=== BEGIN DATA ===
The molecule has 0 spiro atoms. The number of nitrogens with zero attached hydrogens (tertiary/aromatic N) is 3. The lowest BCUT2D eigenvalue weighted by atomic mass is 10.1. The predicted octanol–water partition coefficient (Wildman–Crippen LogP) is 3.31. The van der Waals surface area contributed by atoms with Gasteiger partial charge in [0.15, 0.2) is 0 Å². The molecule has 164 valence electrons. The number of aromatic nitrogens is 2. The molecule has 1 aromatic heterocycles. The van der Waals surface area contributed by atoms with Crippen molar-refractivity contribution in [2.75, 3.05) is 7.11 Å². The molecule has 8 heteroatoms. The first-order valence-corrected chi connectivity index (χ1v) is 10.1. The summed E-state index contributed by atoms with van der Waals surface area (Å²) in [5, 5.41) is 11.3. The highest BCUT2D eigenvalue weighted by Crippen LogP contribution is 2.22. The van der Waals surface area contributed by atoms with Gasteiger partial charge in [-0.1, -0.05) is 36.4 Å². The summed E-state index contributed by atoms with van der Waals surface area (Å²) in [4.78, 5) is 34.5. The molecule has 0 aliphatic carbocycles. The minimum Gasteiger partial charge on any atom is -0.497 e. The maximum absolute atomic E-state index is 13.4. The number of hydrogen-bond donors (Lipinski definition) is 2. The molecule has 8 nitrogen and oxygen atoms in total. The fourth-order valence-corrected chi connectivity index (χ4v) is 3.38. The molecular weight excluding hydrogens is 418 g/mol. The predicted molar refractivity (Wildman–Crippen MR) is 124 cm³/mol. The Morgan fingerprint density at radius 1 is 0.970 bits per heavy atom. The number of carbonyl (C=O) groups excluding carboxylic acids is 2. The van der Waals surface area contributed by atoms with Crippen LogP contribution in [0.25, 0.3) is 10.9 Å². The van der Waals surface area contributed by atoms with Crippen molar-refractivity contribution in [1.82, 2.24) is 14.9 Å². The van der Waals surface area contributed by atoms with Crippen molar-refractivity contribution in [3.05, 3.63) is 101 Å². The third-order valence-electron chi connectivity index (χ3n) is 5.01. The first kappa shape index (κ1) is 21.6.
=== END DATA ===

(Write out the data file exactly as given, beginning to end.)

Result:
The molecule has 0 spiro atoms. The number of nitrogens with zero attached hydrogens (tertiary/aromatic N) is 3. The lowest BCUT2D eigenvalue weighted by atomic mass is 10.1. The predicted octanol–water partition coefficient (Wildman–Crippen LogP) is 3.31. The van der Waals surface area contributed by atoms with Gasteiger partial charge in [0.15, 0.2) is 0 Å². The molecule has 164 valence electrons. The number of aromatic nitrogens is 2. The molecule has 1 aromatic heterocycles. The van der Waals surface area contributed by atoms with Crippen molar-refractivity contribution in [2.75, 3.05) is 7.11 Å². The molecule has 8 heteroatoms. The first-order valence-corrected chi connectivity index (χ1v) is 10.1. The summed E-state index contributed by atoms with van der Waals surface area (Å²) in [5, 5.41) is 11.3. The highest BCUT2D eigenvalue weighted by Crippen LogP contribution is 2.22. The van der Waals surface area contributed by atoms with Gasteiger partial charge in [-0.1, -0.05) is 36.4 Å². The summed E-state index contributed by atoms with van der Waals surface area (Å²) in [4.78, 5) is 34.5. The molecule has 0 aliphatic carbocycles. The minimum Gasteiger partial charge on any atom is -0.497 e. The maximum absolute atomic E-state index is 13.4. The number of hydrogen-bond donors (Lipinski definition) is 2. The molecule has 8 nitrogen and oxygen atoms in total. The fourth-order valence-corrected chi connectivity index (χ4v) is 3.38. The molecular weight excluding hydrogens is 418 g/mol. The predicted molar refractivity (Wildman–Crippen MR) is 124 cm³/mol. The Morgan fingerprint density at radius 1 is 0.970 bits per heavy atom. The number of carbonyl (C=O) groups excluding carboxylic acids is 2. The van der Waals surface area contributed by atoms with Crippen LogP contribution in [0.25, 0.3) is 10.9 Å². The van der Waals surface area contributed by atoms with Crippen molar-refractivity contribution in [1.82, 2.24) is 14.9 Å². The van der Waals surface area contributed by atoms with Crippen molar-refractivity contribution in [3.05, 3.63) is 101 Å². The third-order valence-electron chi connectivity index (χ3n) is 5.01. The first kappa shape index (κ1) is 21.6.